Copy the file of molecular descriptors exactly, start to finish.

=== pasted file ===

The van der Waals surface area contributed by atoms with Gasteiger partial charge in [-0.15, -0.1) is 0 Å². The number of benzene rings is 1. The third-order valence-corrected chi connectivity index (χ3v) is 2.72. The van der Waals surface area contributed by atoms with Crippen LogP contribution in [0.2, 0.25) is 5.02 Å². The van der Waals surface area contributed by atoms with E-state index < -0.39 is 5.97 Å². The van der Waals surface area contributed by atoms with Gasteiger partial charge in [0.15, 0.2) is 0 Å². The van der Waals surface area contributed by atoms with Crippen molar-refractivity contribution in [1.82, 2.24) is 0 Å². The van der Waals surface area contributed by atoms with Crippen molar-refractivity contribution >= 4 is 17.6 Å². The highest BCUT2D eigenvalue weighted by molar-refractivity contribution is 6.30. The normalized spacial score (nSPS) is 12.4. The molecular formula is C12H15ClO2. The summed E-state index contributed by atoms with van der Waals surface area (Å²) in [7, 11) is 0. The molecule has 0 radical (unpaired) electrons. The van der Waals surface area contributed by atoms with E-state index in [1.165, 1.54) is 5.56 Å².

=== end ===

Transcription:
The van der Waals surface area contributed by atoms with Gasteiger partial charge in [-0.15, -0.1) is 0 Å². The number of benzene rings is 1. The third-order valence-corrected chi connectivity index (χ3v) is 2.72. The van der Waals surface area contributed by atoms with Crippen LogP contribution in [0.2, 0.25) is 5.02 Å². The van der Waals surface area contributed by atoms with E-state index < -0.39 is 5.97 Å². The van der Waals surface area contributed by atoms with Gasteiger partial charge in [0.15, 0.2) is 0 Å². The van der Waals surface area contributed by atoms with Crippen molar-refractivity contribution in [1.82, 2.24) is 0 Å². The van der Waals surface area contributed by atoms with Crippen molar-refractivity contribution >= 4 is 17.6 Å². The highest BCUT2D eigenvalue weighted by molar-refractivity contribution is 6.30. The normalized spacial score (nSPS) is 12.4. The molecular formula is C12H15ClO2. The summed E-state index contributed by atoms with van der Waals surface area (Å²) in [7, 11) is 0. The molecule has 0 radical (unpaired) electrons. The van der Waals surface area contributed by atoms with E-state index in [1.165, 1.54) is 5.56 Å².